Posted by Terri (MI) on August 18, 2003 at 11:20:22:
Thanks Steve (and Tony). We strayed a lot from the Lonnie basis with this one because it took us so long to get it in selling shape. Then as we put more $$ and sweat into it, our “value” went up. We’ve always approached the sell with potentials as being flexible, but I do think the high down payment has scared a few folks off.
We’ll rework the ad with the payment and a lower down and see how it goes. It was not our intention to have things go like this, but we’ve definetely learned a few things and want to get back to the “Lonnie way” which is why we got into it in the first place.
Problems selling first deal - Posted by Terri (MI)
Posted by Terri (MI) on August 18, 2003 at 09:00:37:
We bought our first cheapo back in the spring, have made all the repairs (all bad plumbing, holes in floor, sagging toilets, painted, new skirting, etc…) and have been running an ad in the papers the entire time. We bought it for $2000 and are asking $11,900, $2,000 down. The lot rent is $315.
The ad is very Lonnie: Will finance - No banks; 14x64 1981 Skyline, 3 bed, 1.5 bath, $11,900.
Also, the PM has helped us out by sending folks over. Problem is, no takers. Either they see it and aren’t interested or get to the PM and the credit check and couldn’t qualify to buy a new toilet seat on credit.
We had it at $9,900 a few weeks ago and my partner raised it to $11,900 after we got the carpet in. I feel that sent out a bad signal if folks have been following the ad in the paper. Too much down too???
Since the PM is on your side, ask him the reason the lookers gave him as to why they arn’t interested, or what problem they dont want to handle. Do this shortly after each party looks at the place, before the PM forgets what they said to him. It could be in the home or in the way the deal is put together.
This will at least show you which topic you should focus on, the house or the financing.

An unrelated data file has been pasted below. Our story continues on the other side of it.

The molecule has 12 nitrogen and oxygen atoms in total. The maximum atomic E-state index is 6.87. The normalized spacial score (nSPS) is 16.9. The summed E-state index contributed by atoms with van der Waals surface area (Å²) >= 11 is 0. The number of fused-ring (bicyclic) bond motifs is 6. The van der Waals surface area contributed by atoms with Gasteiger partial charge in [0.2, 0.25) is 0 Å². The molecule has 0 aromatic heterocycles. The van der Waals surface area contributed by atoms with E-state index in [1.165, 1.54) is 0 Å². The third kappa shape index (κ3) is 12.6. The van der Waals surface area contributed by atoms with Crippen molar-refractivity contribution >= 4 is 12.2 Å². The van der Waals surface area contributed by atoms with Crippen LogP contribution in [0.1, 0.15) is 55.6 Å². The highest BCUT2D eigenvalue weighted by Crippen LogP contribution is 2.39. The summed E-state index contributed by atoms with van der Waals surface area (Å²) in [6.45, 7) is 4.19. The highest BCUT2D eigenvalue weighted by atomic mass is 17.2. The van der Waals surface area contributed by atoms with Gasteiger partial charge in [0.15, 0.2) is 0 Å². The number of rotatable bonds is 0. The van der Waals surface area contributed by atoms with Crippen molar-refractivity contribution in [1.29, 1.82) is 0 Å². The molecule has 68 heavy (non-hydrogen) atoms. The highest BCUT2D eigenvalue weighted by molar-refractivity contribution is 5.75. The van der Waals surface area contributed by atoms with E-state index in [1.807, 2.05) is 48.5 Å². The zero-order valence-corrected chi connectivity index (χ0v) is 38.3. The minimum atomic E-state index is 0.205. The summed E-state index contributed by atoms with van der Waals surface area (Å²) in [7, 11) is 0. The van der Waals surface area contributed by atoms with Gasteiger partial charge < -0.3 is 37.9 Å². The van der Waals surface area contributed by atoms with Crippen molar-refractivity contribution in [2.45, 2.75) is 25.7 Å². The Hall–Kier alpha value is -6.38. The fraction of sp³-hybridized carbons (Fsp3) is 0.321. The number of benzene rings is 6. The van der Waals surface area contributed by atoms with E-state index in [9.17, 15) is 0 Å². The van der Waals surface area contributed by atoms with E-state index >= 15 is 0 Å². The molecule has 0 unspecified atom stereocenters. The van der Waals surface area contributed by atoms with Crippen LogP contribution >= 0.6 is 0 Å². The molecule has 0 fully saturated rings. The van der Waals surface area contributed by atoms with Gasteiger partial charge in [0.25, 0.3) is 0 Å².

Re: Problems selling first deal - Posted by Greg Meade
Posted by Greg Meade on August 18, 2003 at 10:36:49:
Why not rewrite your ad to read " will finance with reasnable down a clean 1981 Skyline 3/1.5 with payments like rent and zero interest financing. figure out what you would make on interest and add a few for you to final price. The two I have done the folks were more concerned with down and payment. I try to keep terms under 36 months. What is your basis in the mobile? I try to double that if possible. good luck!
When i am slow in selling a home, i just put a nice monthly payment in the ad, and i always get more calls. The down side is that you cannot fugure on getting any more than that a month. But one time i put an ad in that said “own your own home, only $157 a month.” and i sold 3 home off that ad. Keep your head up, Briton (IN)
Tony’s comments are right on target. All the homes I have sold were done with the down and monthly payment only listed. The buyers didn’t see the sales price until we did the purchase agreement.
Your add needs to have a little excitement in it. I like the zero interest ads. You can also use this analogy to get your buy-sell range set. Payments of 250 per month for 3 years is $9,000. Use that as a base. Buy at 3,500-4,000 and sell for 9,000. The down is just gravey on top of that.
Re-do the ad and you will get more calls and a buyer. Ask the PM what they need to qualify as a minimum and ask questions up front to save you some time.
Posted by Tony-VA/NC on August 18, 2003 at 11:03:02:
You may have approached the purchase of the mobile home as Lonnie teaches in “Deals On Wheels,” but you did not follow through.
The essence of success in these deals most often lies in our ability to sell these home based upon payments. Very, very few people ever even ask what the final sale price is on these homes. They just want to know how much down and how much per month.
Your retail type ad failed so re-work it as suggested below. Get that final sales price out of the ad. Work in the low payment figure.
To figure out that payment, decide what the going rental rate for a similar apartment is in your area, subtract out the lot rent and use that difference as the top end. I take some off of that figure so as to sell quickly.
You might even sell the home for more. Control the deal through your knowledge of the time value of money. Work the terms (payment, % rate, number of payments, down payment) so that you get what you want while allowing them to afford what they want.